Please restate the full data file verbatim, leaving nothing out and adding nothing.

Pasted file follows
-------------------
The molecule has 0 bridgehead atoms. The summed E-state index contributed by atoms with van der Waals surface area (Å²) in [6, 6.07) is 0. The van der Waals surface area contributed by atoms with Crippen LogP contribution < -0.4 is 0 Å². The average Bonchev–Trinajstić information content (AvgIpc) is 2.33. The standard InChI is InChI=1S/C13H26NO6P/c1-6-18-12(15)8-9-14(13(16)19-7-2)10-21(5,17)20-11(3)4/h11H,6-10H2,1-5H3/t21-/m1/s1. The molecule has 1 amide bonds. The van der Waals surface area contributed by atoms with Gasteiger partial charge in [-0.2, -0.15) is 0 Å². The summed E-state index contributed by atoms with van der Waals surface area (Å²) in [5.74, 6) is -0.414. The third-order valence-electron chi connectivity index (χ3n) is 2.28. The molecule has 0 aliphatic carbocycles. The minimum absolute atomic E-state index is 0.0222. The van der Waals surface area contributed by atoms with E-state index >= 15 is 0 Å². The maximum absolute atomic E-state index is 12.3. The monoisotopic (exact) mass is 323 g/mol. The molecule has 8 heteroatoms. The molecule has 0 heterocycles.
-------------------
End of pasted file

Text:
The molecule has 0 bridgehead atoms. The summed E-state index contributed by atoms with van der Waals surface area (Å²) in [6, 6.07) is 0. The van der Waals surface area contributed by atoms with Crippen LogP contribution < -0.4 is 0 Å². The average Bonchev–Trinajstić information content (AvgIpc) is 2.33. The standard InChI is InChI=1S/C13H26NO6P/c1-6-18-12(15)8-9-14(13(16)19-7-2)10-21(5,17)20-11(3)4/h11H,6-10H2,1-5H3/t21-/m1/s1. The molecule has 1 amide bonds. The van der Waals surface area contributed by atoms with Gasteiger partial charge in [-0.2, -0.15) is 0 Å². The summed E-state index contributed by atoms with van der Waals surface area (Å²) in [5.74, 6) is -0.414. The third-order valence-electron chi connectivity index (χ3n) is 2.28. The molecule has 0 aliphatic carbocycles. The minimum absolute atomic E-state index is 0.0222. The van der Waals surface area contributed by atoms with E-state index >= 15 is 0 Å². The maximum absolute atomic E-state index is 12.3. The monoisotopic (exact) mass is 323 g/mol. The molecule has 8 heteroatoms. The molecule has 0 heterocycles.